Just In: South Africa’s Desmond Tutu Dies At 90
By Uganda Online Media Correspondent
Cape Town: Desmond Tutu, the cleric and social activist who was a giant of the struggle against apartheid in South Africa, has died aged 90.
Tutu, described by foreign observers and his countrymen as the moral conscience of his nation, died in Cape Town on Boxing Day.
This has been confirmed by South African President Cyril Ramaphosa on Sunday in a statement.
“A man of extraordinary intellect, integrity, and invincibility against the forces of apartheid, he was also tender and vulnerable in his compassion for those who had suffered oppression, injustice and violence under apartheid, and oppressed and downtrodden people around the world,” Ramaphosa said in a statement.
He received the Nobel Peace Prize in 1984 for his efforts to end apartheid and was the last surviving South African Nobel laureate.
He played a key role in South Africa’s transition from the apartheid era, including serving as chairman of the Truth and Reconciliation Commission at the direction of then-President Nelson Mandela.In the statement, Ramaphosa expressed his condolences to Tutu’s family and friends, calling him “a patriot without equal.
Known affectionately as The Arch, Tutu was instantly recognizable, with his purple clerical robes, cheery demeanor and almost constant smile.
He was not afraid to show his emotions in public, including memorably laughing and dancing at the opening ceremony of the football World Cup in South Africa in 2010.
Despite his popularity though he was not a man who was loved by all. He was very critical of the African National Congress (ANC) government in the post-apartheid era, when, at times, he felt it was misrepresenting South Africa – even warning in 2011 that he would pray for its downfall over a canceled visit by the Dalai Lama.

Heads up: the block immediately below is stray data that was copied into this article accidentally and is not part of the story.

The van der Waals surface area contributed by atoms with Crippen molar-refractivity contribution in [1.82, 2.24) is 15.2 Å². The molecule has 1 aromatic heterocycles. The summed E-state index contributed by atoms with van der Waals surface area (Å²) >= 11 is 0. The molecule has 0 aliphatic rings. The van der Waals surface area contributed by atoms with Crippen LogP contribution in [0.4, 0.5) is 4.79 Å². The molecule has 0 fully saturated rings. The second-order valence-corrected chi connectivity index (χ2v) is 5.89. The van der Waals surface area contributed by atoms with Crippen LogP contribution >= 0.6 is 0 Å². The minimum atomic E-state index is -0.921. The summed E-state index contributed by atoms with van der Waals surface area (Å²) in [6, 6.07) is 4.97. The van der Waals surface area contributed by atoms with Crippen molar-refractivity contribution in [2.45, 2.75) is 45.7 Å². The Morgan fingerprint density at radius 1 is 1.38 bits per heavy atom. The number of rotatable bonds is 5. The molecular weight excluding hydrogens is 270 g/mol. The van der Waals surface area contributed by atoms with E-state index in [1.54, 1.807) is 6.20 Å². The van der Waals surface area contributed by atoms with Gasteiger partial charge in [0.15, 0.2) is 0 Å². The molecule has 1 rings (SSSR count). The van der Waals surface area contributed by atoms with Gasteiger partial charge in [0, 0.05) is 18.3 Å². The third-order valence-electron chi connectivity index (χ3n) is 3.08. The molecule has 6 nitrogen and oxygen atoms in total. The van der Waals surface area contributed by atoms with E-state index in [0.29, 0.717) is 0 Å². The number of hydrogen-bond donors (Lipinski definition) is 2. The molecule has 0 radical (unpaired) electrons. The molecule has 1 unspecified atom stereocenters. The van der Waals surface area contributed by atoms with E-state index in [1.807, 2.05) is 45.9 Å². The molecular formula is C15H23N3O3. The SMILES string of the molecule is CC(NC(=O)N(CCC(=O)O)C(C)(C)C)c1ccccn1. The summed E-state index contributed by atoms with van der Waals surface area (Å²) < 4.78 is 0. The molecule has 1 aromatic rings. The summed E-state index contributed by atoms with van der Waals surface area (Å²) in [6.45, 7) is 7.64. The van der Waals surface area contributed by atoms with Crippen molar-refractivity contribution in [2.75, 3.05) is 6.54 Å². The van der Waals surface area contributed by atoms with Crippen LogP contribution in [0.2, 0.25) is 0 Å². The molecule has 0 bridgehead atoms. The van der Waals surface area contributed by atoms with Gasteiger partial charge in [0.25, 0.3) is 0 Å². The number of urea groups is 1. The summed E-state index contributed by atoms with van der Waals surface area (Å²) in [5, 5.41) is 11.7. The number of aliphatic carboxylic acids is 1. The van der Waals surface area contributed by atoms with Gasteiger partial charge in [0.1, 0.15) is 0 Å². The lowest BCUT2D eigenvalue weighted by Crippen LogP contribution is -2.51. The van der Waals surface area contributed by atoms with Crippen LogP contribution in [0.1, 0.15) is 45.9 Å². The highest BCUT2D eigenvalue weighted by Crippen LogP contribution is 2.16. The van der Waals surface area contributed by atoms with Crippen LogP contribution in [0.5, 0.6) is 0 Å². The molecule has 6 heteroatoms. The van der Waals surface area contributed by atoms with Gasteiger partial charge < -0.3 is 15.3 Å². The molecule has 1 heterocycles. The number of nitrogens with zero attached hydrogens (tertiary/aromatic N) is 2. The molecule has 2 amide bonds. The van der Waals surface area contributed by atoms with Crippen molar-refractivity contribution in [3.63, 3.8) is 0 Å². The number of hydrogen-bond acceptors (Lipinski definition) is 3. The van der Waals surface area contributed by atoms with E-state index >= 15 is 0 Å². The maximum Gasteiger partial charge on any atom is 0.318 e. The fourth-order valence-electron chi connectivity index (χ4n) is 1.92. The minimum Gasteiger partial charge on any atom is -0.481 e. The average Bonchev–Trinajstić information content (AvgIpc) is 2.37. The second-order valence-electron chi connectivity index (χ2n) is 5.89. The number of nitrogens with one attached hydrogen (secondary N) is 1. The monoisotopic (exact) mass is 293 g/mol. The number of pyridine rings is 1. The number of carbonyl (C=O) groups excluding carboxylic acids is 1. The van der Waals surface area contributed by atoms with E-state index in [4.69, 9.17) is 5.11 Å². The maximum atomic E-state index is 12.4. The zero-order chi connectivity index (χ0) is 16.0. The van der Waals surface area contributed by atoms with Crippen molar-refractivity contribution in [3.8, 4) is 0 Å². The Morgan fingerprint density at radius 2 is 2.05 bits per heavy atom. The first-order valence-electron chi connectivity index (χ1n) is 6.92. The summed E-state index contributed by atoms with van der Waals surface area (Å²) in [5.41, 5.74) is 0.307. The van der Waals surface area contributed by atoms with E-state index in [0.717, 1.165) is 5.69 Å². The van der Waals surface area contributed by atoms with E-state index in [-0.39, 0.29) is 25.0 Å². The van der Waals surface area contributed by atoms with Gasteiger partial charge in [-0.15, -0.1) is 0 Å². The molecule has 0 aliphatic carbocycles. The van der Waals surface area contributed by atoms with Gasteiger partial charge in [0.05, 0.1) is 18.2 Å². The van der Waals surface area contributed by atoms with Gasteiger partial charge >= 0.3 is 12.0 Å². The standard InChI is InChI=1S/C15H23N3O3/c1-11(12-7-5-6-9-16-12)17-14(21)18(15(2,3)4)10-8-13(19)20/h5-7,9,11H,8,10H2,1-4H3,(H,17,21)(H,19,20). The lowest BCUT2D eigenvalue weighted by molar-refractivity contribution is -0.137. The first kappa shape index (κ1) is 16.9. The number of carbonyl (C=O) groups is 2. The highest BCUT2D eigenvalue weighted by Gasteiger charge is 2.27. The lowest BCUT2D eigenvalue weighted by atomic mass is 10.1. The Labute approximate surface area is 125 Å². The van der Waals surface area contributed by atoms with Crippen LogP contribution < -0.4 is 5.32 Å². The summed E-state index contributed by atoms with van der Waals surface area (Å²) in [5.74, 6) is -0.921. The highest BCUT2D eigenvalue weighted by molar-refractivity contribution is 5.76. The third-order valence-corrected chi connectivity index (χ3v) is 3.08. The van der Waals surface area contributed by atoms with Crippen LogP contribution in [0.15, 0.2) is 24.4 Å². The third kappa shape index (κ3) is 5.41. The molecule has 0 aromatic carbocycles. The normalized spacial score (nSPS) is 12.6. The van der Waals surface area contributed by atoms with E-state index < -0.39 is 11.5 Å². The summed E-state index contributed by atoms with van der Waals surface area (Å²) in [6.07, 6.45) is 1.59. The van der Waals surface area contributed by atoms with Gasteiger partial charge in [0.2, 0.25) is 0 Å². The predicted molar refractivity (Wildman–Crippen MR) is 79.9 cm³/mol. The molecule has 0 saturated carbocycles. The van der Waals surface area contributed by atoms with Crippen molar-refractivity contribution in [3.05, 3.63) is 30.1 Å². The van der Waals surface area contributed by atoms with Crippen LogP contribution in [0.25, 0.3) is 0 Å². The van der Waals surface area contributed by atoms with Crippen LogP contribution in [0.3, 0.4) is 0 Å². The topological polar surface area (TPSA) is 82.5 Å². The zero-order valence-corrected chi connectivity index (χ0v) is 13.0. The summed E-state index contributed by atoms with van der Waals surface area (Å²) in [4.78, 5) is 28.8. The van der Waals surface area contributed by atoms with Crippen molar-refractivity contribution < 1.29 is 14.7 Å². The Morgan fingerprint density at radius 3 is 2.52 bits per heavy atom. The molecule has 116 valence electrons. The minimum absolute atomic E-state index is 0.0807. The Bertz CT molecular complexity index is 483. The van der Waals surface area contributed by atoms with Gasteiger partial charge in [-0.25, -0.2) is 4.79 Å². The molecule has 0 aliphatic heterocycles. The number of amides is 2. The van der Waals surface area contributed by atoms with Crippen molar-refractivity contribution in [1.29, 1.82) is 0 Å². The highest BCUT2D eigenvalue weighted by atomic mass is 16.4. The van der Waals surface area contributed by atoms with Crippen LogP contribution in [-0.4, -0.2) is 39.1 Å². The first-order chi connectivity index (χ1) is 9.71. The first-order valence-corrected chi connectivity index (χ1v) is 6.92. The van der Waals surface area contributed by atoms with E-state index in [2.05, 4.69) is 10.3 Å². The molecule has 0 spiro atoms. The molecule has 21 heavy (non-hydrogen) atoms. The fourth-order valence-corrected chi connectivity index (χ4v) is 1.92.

In response, the national police commissioner Gen Bheki Cele told Tutu to “go home and shut up”.
Ordained as a priest in 1960, Tutu went on to serve as bishop of Lesotho from 1976-78, assistant bishop of Johannesburg and rector of a parish in Soweto. He became Bishop of Johannesburg in 1985, and was appointed the first black Archbishop of Cape Town the following year. He used his high-profile role to speak out against the oppression of black people in his home country, always saying his motives were religious and not political.
After Mandela became South Africa’s first black president in 1994, Tutu was appointed by him to a Truth and Reconciliation Commission set up to investigate crimes committed by both whites and blacks during the apartheid era.
He was also credited with coining the term Rainbow Nation to describe the ethnic mix of post-apartheid South Africa, but in his latter years he expressed regret that the nation had not coalesced in the way in which he had dreamt.